Two weeks ago I felt Matthew move inside me for the first time. Gentle, tender thrusts. The feeling was new and came as a shock. They say it feels differently for everyone. I relished it. I had waited years to experience it, and I was greedy for more. Nothing would ever compare to this. I’d wait up every night after dinner in deep anticipation. The feeling of Matthew was remarkable. This is what life is all about, right? Intense connection. Mind, body, and heart. It was palpable; such powerful and sacred moments the likes of which I had never shared with another living soul.
As the days went on, though, our intimate moments became fewer. Apparently, he didn’t want my attention. Content and quiet in his own little universe.
“Don’t worry, Livie,” my husband assured me. “He’ll come around soon enough.”
Silent hours turned into nights. Days. I tried all the tricks they tell you about, but still I couldn’t get his attention back. My uncertainty gestated into sheer panic when I woke up with excruciating pain. I sat up only to drive the pain deeper. My cries woke up my husband. I threw the sheets aside as sweat prickled my face. I was shaking. From pain? Fright? My husband’s shouts brought me out of the fog.
“My God! Liv!” he cried, pointing to me. I looked down. My white night shirt was soaked. I had been sleeping in a pool of blood. I wasn’t supposed to be bleeding.
* * *
My head feels heavy. A pretty young nurse is asking me something, but I can’t understand what she’s saying. I wake up feeling as if I’ve been asleep for days.
“…is very rare to happen this far out.” I hear a rough, vaguely familiar voice over me. “Typically we see signs of miscarriage well before twenty weeks, and definitely before week twenty three. We’re still not sure why it happened. Your wife was healthy and the fetus looked healthy at the last scan. It’s still a mystery for now.”
Machines are bleeping and buzzing all around me. It is my husband’s troubled voice that worries me into full consciousness, “She felt the baby moving around a couple of weeks ago. We were so happy. Then she said she couldn’t feel anything. Maybe we should have…”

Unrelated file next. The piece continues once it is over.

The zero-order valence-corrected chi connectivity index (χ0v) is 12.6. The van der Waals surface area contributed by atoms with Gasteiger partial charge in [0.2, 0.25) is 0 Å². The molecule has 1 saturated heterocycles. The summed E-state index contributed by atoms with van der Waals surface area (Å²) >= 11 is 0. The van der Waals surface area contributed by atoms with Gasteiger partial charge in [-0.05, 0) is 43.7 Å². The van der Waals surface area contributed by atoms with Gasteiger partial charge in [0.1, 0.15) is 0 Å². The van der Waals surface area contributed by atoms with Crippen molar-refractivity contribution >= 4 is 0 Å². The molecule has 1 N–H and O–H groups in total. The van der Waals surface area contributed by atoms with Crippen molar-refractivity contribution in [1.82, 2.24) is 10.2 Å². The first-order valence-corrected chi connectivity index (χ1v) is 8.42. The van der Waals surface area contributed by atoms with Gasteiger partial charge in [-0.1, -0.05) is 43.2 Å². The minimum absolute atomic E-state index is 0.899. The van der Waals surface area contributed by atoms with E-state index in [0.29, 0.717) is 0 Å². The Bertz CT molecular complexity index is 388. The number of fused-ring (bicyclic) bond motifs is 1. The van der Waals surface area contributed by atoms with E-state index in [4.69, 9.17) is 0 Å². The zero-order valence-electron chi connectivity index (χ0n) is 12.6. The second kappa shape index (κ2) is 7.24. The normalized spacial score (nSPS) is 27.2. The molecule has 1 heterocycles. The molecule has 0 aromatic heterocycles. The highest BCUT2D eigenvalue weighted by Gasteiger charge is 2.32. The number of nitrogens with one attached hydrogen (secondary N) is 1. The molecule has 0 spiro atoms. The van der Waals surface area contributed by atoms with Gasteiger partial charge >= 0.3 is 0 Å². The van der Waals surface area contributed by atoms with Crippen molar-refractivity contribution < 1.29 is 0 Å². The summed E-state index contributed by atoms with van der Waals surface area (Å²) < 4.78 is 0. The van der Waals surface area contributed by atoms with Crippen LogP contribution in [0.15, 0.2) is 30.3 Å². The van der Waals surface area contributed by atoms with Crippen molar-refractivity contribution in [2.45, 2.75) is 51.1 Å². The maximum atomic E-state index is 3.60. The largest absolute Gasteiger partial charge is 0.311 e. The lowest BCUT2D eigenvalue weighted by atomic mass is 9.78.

“Don’t think about that right now. It won’t do either of you any good. Look after each other. Love and time will get you through this,” my Doctor says before touching my shoulder and leaving my hospital room.
My hand is pricked and taped to a needle that is slowly pumping clear liquid into me. But I feel something else. Another hand is holding mine. Calloused and warm. I tug on it and my eyes meet the pink soggy eyes of my husband.
“Oh, Livie,” he cries into my hair. His large hands cradle my head and his gentle lips kiss mine. “My sweet Livie. Thank God you’re back. We lost him, sweetheart. We lost our baby boy.”
I crumble into him, my body racked with grief, and he absorbs it all. I quell his hushed sobs. Our tears mingle and soon I can’t tell which are mine and which are his. They are one and the same. We spill devastation onto one another.
Moments later, the pretty young nurse is back. Her timid voice is audible now, “Mrs. Reid. Would you like to hold it before…well…before I leave with it?”
“Not it. Him. Yes, I’d like to hold my baby boy,” I say quietly, holding out my empty arms. She mumbles an apology and hands me the limp frail body of my son, Matthew. He had been the miracle that was somersaulting inside me only weeks ago. A miracle, whose death had become a permanent thorn in my mind. No, not the mind. My heart.
Thorn of Love first appeared in The Rio Review, Fall 2014 issue.